In a Pantera Capital research letter the CEO of Pantera, Dan Morehead, compares the price action of Bitcoin with major stock indices. Morehead believes there are parallels between Bitcoin’s price and the NASDAQ composite - when it was in a bubble phase, and subsequent crash during 2001-2002.
The NASDAQ composite tracks the price of technology stocks traded on the NASDAQ exchange, and experienced a huge bubble and subsequent burst during the dot-com mania of early 2000s. Only recently, after almost 13 years, has the index reclaimed its all time high around 5000.
Bitcoin price has been highly volatile, affecting several companies that deal in Bitcoin. As Bitcoin’s price fell from a high of almost $1200 to a current price of around $250, a lot of money left the space – leaving only the well capitalized companies to compete. Several Bitcoin exchanges have closed shop, and startups are finding it harder to raise money as investor enthusiasm subsides. The parallels between Bitcoin price and the NASDAQ during the dot-com boom and bust seem justified.
"The NASDAQ composite topped 5,000 on March 2nd, up 350% from its 2002 low. The S&P 500 is up 210% from its 2009 low. And at $270, bitcoin is up 57% from just two months ago."
— – Dan Morehead
The BitIndex’s Steady Rise
Instead of being fixated on the price, which is usually quite unpredictable in the short run for a new concept like Bitcoin, Pantera instead provides a BitIndex – which is supposed to track the overall progress in the Bitcoin space. Pantera tracks this on their website, and the information and criteria are public. The BitIndex uses several inputs, from Bitcoin mining Hashrate, to Social Media and Developer Interest, and Google Searches.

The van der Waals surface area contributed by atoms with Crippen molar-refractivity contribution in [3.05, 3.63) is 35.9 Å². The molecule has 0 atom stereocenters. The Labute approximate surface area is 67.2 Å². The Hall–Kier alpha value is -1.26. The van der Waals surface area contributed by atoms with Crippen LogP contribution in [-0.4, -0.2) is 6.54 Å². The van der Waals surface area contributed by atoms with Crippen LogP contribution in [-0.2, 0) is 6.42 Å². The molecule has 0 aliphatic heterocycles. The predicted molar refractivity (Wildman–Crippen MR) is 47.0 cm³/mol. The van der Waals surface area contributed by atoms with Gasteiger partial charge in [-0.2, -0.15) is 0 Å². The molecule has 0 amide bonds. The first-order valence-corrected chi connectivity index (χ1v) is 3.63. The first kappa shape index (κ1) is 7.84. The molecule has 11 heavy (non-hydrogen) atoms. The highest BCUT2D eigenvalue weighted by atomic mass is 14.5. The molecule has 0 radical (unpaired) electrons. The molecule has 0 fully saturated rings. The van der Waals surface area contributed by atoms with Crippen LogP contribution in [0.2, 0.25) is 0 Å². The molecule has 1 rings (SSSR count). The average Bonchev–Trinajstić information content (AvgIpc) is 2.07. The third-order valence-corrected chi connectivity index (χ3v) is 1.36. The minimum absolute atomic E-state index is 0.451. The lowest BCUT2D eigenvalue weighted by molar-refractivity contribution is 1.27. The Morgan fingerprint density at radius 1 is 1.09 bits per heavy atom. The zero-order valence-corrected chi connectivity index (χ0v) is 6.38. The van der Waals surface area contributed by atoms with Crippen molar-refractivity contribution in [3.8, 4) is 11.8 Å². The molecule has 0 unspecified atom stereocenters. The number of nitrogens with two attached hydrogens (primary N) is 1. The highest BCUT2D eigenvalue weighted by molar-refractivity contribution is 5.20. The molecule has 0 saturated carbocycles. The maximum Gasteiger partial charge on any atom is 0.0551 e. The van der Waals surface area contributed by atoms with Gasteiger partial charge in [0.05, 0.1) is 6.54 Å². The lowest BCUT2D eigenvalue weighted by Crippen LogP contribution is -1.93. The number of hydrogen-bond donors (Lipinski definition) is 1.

From November 2013 to February 2015, all the constituents of the BitIndex have increased in value, except Google Searches – which are down 9%. The value of the BitIndex itself has increased 90% in this meantime, although a huge percentage of that change can be attributed to the Hashrate (which has seen a 9820% increase in this time frame).
Considering all the constituents, Pantera believes that developer interest, user adoption, and merchant adoption are the three most important leading indicators of Bitcoin’s medium-term success. User adoption is measured as the number of active wallets, but it is hard to know the exact number of active users, especially since several popular hosted wallet services like Coinbase don’t publish their transactions to the Bitcoin blockchain – when the transfer is within the Coinbase wallet ecosystem.
Pantera also believes that from a regulatory perspective, Bitcoin is at a much better place today than it was even 6 months ago.